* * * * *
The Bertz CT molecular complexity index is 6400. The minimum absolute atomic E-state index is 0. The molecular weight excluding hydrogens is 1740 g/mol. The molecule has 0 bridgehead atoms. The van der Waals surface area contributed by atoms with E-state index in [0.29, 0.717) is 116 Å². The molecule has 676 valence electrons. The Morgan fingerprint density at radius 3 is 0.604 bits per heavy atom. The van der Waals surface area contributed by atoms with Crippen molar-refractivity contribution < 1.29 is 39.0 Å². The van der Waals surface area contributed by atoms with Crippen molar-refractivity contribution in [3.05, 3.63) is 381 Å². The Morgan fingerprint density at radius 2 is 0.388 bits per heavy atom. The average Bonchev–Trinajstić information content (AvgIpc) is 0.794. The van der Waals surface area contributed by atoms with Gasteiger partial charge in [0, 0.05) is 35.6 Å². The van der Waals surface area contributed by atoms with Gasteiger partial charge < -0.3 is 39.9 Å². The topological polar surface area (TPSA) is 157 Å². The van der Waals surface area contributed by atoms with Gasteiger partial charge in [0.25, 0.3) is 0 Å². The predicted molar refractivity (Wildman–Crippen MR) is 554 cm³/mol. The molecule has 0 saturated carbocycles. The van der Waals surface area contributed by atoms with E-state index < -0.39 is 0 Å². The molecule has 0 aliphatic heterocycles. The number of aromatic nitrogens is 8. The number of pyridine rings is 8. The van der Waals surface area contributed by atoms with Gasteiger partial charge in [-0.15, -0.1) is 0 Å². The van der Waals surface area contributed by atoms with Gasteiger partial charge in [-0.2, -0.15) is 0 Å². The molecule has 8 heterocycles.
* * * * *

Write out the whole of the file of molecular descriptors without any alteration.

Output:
The Bertz CT molecular complexity index is 6400. The minimum absolute atomic E-state index is 0. The molecular weight excluding hydrogens is 1740 g/mol. The molecule has 0 bridgehead atoms. The van der Waals surface area contributed by atoms with E-state index in [0.29, 0.717) is 116 Å². The molecule has 676 valence electrons. The Morgan fingerprint density at radius 3 is 0.604 bits per heavy atom. The van der Waals surface area contributed by atoms with Crippen molar-refractivity contribution < 1.29 is 39.0 Å². The van der Waals surface area contributed by atoms with Crippen molar-refractivity contribution in [3.05, 3.63) is 381 Å². The Morgan fingerprint density at radius 2 is 0.388 bits per heavy atom. The average Bonchev–Trinajstić information content (AvgIpc) is 0.794. The van der Waals surface area contributed by atoms with Gasteiger partial charge in [0, 0.05) is 35.6 Å². The van der Waals surface area contributed by atoms with Gasteiger partial charge < -0.3 is 39.9 Å². The topological polar surface area (TPSA) is 157 Å². The van der Waals surface area contributed by atoms with Gasteiger partial charge in [0.25, 0.3) is 0 Å². The predicted molar refractivity (Wildman–Crippen MR) is 554 cm³/mol. The molecule has 0 saturated carbocycles. The van der Waals surface area contributed by atoms with E-state index < -0.39 is 0 Å². The molecule has 0 aliphatic heterocycles. The number of aromatic nitrogens is 8. The number of pyridine rings is 8. The van der Waals surface area contributed by atoms with Gasteiger partial charge in [-0.15, -0.1) is 0 Å². The van der Waals surface area contributed by atoms with Gasteiger partial charge in [-0.2, -0.15) is 0 Å². The molecule has 8 heterocycles.